We came to the heart-wrenching decision to switch dentists. We needed an in-network dentist for our wallet, and a dentist that was closer to our house with a wider range of hours for our schedule. The only place that fit the bill was the dental office that is located in one of the department stores at the mall.
When I notified my technician at Dr. Perio’s office of our switch, she stared at me with her mouth open and said, “You…what? WHY? Oh my…Are you sure you have to leave Dr. Dentist? He’s awesome…” I felt as ashamed I did when I made my first check-up appointment after 2 1/2 years, so many years ago…but I had to do what I had to do.
We weren’t really happy about the change and, in fact, I cried a little bit when I went to Dr. Dentist’s office to pick up our records. I told his receptionist our honest reasons for leaving, and that it was killing me to do so but we just had to.
We came to despise the new place. Yes, they were in-network. Yes, it was easy to get into their schedule. Yes, it took five minutes to drive there from our house. But we were just a number. It was very impersonal. We were miserable. The kids began to whine when it was time for an appointment. They hated it there. Then, Jim failed to book an appointment for his six-month check. He let time go by and when I reminded him, he said, “Yeah, I know…I have to do that.” He never did. Finally, I realized in January that he was five months late for his six month check-up. I said to him, “We hate the other place. The kids hate the other place. You are not making a new appointment. What if we suck it up and go back to Dr. Dentist? I think the extra distance and the extra money is worth it…”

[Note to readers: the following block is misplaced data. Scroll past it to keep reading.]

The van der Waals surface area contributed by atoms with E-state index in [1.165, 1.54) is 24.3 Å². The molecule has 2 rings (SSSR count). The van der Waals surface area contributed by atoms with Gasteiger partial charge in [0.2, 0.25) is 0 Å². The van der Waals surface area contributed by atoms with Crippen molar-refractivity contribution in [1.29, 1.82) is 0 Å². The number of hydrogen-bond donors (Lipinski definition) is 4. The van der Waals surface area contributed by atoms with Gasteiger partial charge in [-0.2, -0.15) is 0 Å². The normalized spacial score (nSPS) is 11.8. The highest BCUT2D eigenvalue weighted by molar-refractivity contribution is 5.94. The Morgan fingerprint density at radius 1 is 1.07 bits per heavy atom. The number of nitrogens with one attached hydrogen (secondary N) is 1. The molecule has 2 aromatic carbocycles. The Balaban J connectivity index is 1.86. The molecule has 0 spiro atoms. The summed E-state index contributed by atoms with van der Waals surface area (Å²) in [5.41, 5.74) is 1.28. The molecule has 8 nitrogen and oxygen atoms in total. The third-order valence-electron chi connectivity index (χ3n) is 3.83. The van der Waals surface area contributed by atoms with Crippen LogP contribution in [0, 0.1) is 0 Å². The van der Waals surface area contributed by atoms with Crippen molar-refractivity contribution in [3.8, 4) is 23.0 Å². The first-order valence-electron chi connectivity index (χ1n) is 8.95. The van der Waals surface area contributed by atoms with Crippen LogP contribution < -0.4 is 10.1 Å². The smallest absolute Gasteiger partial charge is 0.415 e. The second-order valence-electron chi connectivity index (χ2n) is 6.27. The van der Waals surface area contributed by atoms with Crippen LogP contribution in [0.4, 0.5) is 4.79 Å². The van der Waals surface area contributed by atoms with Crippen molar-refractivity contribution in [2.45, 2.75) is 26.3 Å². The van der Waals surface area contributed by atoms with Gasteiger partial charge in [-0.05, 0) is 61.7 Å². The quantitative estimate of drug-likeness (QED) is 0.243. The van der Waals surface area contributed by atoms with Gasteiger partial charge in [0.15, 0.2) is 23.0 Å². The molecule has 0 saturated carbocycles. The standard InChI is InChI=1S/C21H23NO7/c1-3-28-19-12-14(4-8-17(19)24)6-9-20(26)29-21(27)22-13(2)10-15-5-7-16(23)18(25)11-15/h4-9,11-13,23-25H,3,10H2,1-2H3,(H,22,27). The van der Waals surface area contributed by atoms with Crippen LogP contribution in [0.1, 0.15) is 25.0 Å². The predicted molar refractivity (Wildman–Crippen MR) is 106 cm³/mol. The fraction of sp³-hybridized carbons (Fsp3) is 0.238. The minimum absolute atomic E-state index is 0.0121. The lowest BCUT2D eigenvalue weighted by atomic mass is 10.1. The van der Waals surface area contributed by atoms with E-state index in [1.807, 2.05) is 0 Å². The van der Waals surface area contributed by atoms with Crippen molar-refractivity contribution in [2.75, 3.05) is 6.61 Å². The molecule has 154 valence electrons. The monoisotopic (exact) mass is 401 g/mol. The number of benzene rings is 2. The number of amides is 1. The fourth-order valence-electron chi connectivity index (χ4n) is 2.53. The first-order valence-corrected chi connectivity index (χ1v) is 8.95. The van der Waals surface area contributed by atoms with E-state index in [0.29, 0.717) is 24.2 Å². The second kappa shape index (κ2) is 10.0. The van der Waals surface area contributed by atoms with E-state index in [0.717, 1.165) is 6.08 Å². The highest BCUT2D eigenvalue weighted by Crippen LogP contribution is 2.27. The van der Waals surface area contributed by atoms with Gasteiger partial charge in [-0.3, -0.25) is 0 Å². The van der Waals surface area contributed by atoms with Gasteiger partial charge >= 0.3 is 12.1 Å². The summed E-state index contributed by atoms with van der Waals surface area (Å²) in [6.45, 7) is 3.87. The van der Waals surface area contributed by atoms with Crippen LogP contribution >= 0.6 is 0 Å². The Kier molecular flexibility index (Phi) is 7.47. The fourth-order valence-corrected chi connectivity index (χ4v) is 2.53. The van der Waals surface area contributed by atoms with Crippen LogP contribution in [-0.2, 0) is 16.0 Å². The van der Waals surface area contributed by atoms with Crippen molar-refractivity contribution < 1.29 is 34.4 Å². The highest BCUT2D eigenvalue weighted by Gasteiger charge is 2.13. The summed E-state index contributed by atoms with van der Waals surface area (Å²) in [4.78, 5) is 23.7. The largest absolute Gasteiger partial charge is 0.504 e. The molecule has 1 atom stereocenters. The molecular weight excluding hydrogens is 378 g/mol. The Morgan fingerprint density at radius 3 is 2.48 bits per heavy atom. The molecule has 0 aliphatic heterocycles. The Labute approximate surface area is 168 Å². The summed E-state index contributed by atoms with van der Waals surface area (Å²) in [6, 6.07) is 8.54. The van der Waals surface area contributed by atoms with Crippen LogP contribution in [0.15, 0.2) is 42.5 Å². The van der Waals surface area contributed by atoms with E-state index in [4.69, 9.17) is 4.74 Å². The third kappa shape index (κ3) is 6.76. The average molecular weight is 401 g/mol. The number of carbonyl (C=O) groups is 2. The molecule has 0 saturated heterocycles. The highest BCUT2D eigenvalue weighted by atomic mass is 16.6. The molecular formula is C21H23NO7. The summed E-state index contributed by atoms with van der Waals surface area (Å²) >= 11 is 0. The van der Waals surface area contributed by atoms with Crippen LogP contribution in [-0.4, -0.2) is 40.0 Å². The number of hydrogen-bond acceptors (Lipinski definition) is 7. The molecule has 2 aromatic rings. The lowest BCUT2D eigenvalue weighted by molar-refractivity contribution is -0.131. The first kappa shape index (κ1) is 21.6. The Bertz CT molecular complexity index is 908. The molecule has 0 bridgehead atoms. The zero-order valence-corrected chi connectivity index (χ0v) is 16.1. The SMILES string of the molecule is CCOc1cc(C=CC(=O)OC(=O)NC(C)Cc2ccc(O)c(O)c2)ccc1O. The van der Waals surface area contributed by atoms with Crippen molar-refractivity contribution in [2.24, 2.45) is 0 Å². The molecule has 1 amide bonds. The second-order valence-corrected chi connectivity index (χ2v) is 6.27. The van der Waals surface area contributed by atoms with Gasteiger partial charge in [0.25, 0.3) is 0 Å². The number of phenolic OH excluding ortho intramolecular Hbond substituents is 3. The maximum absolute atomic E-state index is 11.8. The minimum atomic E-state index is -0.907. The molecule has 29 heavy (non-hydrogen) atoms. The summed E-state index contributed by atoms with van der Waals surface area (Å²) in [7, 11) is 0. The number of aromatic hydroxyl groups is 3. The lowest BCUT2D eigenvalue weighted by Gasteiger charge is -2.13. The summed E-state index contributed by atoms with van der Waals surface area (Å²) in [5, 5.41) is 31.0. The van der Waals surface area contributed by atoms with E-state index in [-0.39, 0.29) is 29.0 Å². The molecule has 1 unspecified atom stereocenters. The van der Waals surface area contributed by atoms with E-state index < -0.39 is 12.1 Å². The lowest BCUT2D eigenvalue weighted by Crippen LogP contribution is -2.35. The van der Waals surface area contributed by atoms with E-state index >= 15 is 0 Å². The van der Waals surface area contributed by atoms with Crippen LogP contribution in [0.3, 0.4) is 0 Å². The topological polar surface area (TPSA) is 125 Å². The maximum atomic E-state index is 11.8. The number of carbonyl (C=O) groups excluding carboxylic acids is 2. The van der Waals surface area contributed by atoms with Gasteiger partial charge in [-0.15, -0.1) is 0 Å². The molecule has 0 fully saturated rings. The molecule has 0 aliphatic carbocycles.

He cut me off, saying, “You don’t have to sell me. Let’s do it.”
I was so happy. I called Dr. Dentist’s office and asked if we could come back, and the receptionist was thrilled. I made appointments for all four of us and we were welcomed back like family.
But all the news wasn’t good…I needed some tooth restoration (read: cavities filled) that would require three seperate one-hour appointments, one for each tooth. Dr. Dentist reassured me that in these cases, it wasn’t my brushing habits that caused the problems; I couldn’t do anything to prevent these kinds of cavities. I don’t know about that, but I do know that I appreciated his effort in making me feel better.
For the last three Tuesdays at 2:00, Dr. Dentist, his assistant and I have laughed our way through the procedures. Dr. Dentist loves having all of the newest technology and one of his favorite tools is the little camera. He loves to show the before and after. Last week, at the end of appointment number two out of three, he was getting ready to show me the “after” photo when he said, “You have an angel in your mouth now.” I said, “HUH?” He laughed and pulled up the photo, which showed my new composite (tooth-colored) filling which was, if you looked at it a certain way, in the shape of an angel. (I bet he looks for shapes in the clouds too!) He said, “See? There’s the head, the arms, and the little dress.” I laughed and said that I don’t have any tattoos so this would be a great conversation piece.
Yesterday as I got comfortable in the chair, Dr. Dentist told me that he had to do some dental work on his wife earlier in the day and she had brought her George Michael CDs for him to load onto his iTunes in the exam room. Last week, he and I had discussed the fact that Julie and I are going to the concert, and his wife is, too. He put on the George Michael tunes and away we went with the procedure, laughing and debating about who has the better voice, George Michael or Freddy Mercury.
I was filled (ha ha) with joy, thinking about all I had learned there in the chair and I knew that, even with a minor side-step off course, you really can always go “home”.